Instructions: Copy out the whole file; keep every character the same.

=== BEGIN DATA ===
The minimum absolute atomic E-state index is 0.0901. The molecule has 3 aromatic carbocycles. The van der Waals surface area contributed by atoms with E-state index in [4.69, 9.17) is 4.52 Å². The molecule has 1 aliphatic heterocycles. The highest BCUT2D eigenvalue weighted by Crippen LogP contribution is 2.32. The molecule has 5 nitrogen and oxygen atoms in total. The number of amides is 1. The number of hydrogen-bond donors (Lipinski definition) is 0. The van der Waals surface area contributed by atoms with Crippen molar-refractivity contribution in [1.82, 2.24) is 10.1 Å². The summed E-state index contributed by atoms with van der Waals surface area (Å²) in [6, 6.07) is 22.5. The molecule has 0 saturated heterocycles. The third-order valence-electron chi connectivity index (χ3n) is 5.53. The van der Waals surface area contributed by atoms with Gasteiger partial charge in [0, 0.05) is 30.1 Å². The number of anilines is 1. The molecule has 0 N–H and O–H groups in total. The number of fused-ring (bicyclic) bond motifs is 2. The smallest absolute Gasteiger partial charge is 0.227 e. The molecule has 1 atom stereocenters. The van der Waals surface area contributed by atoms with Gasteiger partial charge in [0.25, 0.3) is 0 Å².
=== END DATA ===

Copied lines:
The minimum absolute atomic E-state index is 0.0901. The molecule has 3 aromatic carbocycles. The van der Waals surface area contributed by atoms with E-state index in [4.69, 9.17) is 4.52 Å². The molecule has 1 aliphatic heterocycles. The highest BCUT2D eigenvalue weighted by Crippen LogP contribution is 2.32. The molecule has 5 nitrogen and oxygen atoms in total. The number of amides is 1. The number of hydrogen-bond donors (Lipinski definition) is 0. The van der Waals surface area contributed by atoms with Crippen molar-refractivity contribution in [1.82, 2.24) is 10.1 Å². The summed E-state index contributed by atoms with van der Waals surface area (Å²) in [6, 6.07) is 22.5. The molecule has 0 saturated heterocycles. The third-order valence-electron chi connectivity index (χ3n) is 5.53. The van der Waals surface area contributed by atoms with Gasteiger partial charge in [0, 0.05) is 30.1 Å². The number of anilines is 1. The molecule has 0 N–H and O–H groups in total. The number of fused-ring (bicyclic) bond motifs is 2. The smallest absolute Gasteiger partial charge is 0.227 e. The molecule has 1 atom stereocenters. The van der Waals surface area contributed by atoms with Gasteiger partial charge in [0.25, 0.3) is 0 Å².